How (And Why) You Should Calibrate pH And Electrical Conductivity (EC) At Your Greenhouse

How (And Why) You Should Calibrate pH And Electrical Conductivity (EC) At Your Greenhouse

MSU Calibrating Your EC Meter

Calibrate your meter by turning the dial with the standard solution.

Spring is in full swing in most greenhouses. Vegetative cuttings are being stuck, plugs are being transplanted, and finished product is being shipped to areas where spring has sprung.

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In the middle of all this activity, it is easy to forget the basics such as making sure your pH and electrical conductivity (EC) meters are calibrated correctly. According to an article from Heidi Wollaeger with Michigan State University (MSU) Extension, the measurements you take with your meters are only as good as the calibration. If your pH and EC meter provides you with an inaccurate reading, you might falsely make a management decision that is detrimental to your spring crop.

There is a variety of EC and pH meters on the market. Wollaeger and Michigan State University Extension recommend the following tips (using a Hanna Instruments HI 9313-6) for preparing your pH and EC meter for use:
• If you have not used your pH and EC meter in a while, follow the manufacturer’s instructions on how to get it ready to go. After a long period without use, the electrode in probe of the meter will have likely dried out.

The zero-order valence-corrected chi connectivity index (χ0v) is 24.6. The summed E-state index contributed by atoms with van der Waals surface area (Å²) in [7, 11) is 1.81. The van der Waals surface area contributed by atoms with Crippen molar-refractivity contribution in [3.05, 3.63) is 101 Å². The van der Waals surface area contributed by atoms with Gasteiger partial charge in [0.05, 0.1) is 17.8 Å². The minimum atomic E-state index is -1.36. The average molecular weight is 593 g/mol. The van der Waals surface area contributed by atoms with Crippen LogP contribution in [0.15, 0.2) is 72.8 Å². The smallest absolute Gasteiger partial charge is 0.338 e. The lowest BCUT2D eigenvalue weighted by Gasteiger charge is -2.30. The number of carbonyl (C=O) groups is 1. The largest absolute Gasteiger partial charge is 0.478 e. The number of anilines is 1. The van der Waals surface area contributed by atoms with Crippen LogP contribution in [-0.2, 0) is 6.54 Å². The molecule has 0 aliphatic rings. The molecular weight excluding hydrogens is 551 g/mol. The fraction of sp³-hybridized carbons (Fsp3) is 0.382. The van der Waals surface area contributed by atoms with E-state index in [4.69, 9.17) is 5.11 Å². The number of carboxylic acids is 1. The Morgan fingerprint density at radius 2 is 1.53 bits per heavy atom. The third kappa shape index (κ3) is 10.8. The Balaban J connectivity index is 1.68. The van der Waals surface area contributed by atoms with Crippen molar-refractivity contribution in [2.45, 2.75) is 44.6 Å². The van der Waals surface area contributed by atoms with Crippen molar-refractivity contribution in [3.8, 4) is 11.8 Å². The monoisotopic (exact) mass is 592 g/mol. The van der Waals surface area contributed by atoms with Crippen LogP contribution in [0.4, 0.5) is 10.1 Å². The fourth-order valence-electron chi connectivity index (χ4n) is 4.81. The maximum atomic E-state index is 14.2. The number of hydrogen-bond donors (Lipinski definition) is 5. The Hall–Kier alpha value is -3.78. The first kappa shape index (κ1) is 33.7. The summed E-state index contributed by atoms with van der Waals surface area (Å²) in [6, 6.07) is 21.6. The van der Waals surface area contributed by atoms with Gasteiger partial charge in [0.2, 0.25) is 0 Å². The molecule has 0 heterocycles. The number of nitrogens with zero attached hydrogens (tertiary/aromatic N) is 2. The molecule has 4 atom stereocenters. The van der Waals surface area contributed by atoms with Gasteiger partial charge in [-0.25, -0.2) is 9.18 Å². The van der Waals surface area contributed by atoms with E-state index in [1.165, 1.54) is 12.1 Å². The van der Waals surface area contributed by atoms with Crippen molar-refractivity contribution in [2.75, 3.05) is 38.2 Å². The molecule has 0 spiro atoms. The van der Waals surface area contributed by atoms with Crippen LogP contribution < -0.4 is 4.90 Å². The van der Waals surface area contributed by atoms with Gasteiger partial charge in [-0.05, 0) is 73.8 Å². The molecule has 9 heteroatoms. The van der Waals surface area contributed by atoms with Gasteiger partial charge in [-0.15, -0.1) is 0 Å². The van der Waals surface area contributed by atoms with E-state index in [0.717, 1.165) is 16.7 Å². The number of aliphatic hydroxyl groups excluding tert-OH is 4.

• Once you have “re-wet” the probe, calibrate the meter again. You will need to have the standard solutions that can be used with the meter to recalibrate it. For the Hanna meter, Wollaeger needed the standards for the 4.01 pH and the 7.01 pH, and also needed to calibrate the EC and have a solution with a known EC value (μS/cm).
• Make sure your standard solutions are not expired. You may be tempted to draw out of the same bottle for years on end. Be careful, as the integrity of the solution may have changed over time. The manufacturers often sell these calibration solutions in various size bottles or convenient disposable, individually packaged sachets.
• Rinse the electrode at the end of the probe with distilled water.
• If your standard solution came in a larger bottle, pour it into a clean, dry container such as a small cup. If your standard solution came in an individual sachet, place the electrode directly into the packet. After inserting the electrode in the standard solution, adjust the dial to make sure your meter is reading the pH of the known standard. Never dip the probe directly into the larger bottle, as the known pH or EC will become inaccurate over time. Also, growers should take note that the pH of the solution changes with temperature, so be sure to check the temperature of the solution before calibrations.
• Rinse between calibrations with distilled water.
• Calibrate you meter to a known EC.

You should now be ready to measure the EC and pH of your crops.

By performing these simple steps, you will be able to detect accurately if the pH of a crop is creeping up or if the soluble salts are getting too high, for example, which can cause nutrient deficiencies and toxicities in plants.

Remember, pH is based on a logarithmic scale, so a pH of 6.0 is 10 times more basic than a pH of 5.0. What appears to be small shifts in pH are actually larger than you might think and may quickly affect the nutrient uptake of your plants.